That journey to find a safe and welcoming place to call home has taken him 17 long years.
Back in 2003, Mohammad’s family – his five sisters, brother, mother, as well as his wife and their children – were living happily in Iraq. He had a degree in electronics and communication engineering and worked as a technical manager for a medical equipment company.
But all that changed in March that year, when an intervention in Iraq by US-led coalition forces began what would turn into an eight-year-long war. “[In 2005] we fled to the Syrian border where we were registered by the UNHCR [the United Nations High Commissioner for Refugees] and told to stay in the refugee camp.
Mohammad is the only one in his extended family granted an Australian humanitarian visa and he arrived here with his wife and children in 2012. “We have been scattered around the globe. My mother and two of my siblings are in Sweden, a sister in USA, another sister in Spain, one sister in Jordan and one in UAE. I haven’t seen my siblings since we fled from Iraq.”
Once in Australia the family received government support – provided to refugees who arrive through a formal resettlement program – to help them settle in. “Moreover, we were able to access a lot of other services that non-government organisations provide to refugees.”
What he loves most about life in Australia is the healthcare and education systems. “Before coming to Australia, thinking about my children’s future and whether they were going to be able to live a healthy life or have proper education, was like a nightmare.
“The biggest challenge for my wife and I was securing a job. There is no job provider that is specialised in helping refugees fit into the right occupation that matches both their overseas experience and qualifications. If there was such a thing it would be great.”
Since arriving Mohammad, who settled in Perth, has earned two masters degrees – one in engineering management and one in business administration – from Curtin University.
Eman, his wife, has trained in early childhood education and now works in a childcare centre. While their three eldest children have graduated high school and are at university – one is studying marketing, one dentistry and another pharmacy.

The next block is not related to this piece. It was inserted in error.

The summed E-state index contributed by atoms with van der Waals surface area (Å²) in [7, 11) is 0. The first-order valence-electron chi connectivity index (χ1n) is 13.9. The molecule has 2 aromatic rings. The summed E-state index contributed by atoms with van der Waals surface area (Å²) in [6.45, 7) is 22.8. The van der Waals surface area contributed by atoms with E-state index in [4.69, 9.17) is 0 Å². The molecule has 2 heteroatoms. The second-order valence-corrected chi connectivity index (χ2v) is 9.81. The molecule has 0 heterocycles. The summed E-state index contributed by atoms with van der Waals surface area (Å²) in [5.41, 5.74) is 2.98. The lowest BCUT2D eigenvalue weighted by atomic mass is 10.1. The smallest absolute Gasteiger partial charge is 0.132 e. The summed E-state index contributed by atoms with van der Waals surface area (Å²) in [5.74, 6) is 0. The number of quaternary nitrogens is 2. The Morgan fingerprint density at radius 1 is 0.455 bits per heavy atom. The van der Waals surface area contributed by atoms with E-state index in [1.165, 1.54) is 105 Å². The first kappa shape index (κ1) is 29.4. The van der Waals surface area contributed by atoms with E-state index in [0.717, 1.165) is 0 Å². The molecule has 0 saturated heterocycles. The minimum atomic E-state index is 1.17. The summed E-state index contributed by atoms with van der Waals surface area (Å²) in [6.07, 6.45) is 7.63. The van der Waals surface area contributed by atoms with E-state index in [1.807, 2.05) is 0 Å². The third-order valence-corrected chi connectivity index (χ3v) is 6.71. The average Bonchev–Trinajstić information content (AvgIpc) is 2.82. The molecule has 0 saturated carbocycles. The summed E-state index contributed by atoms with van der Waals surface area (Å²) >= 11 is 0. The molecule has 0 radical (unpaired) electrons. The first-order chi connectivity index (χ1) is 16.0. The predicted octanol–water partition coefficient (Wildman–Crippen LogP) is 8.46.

Mohammad is a long-time Australian Red Cross volunteer helping other refugees, and people seeking asylum, through programs like home tutoring and a job cafe. “I started volunteering with Red Cross shortly after arriving … I still volunteer to this day … Red Cross has been helping refugees for a long time, and acknowledge and understand refugees’ problems, strengths and needs.”
Almost three years ago he joined our staff, as a Bilingual Support Worker for our Humanitarian Settlement Program, and has received a special Red Cross Service Award for his work. The team Mohammad works in supports refugees and humanitarian entrants in Australia during their first year here as they become self-reliant and active members of the community.
“I take on different roles but the role I love most is welcoming new arrivals at the airport, taking them to their prepared short term accommodation and conducting the first induction.
With every person he meets, he learns new things. “I can only respect those strong people, and try to give them everything I can. I hope to continue making them feel welcome and make them feel a sense of belonging.
“They want to make sure their kids can go to school. They want to work, and they want to contribute to our communities. Just like anyone they seek a life of dignity, freedom and security.”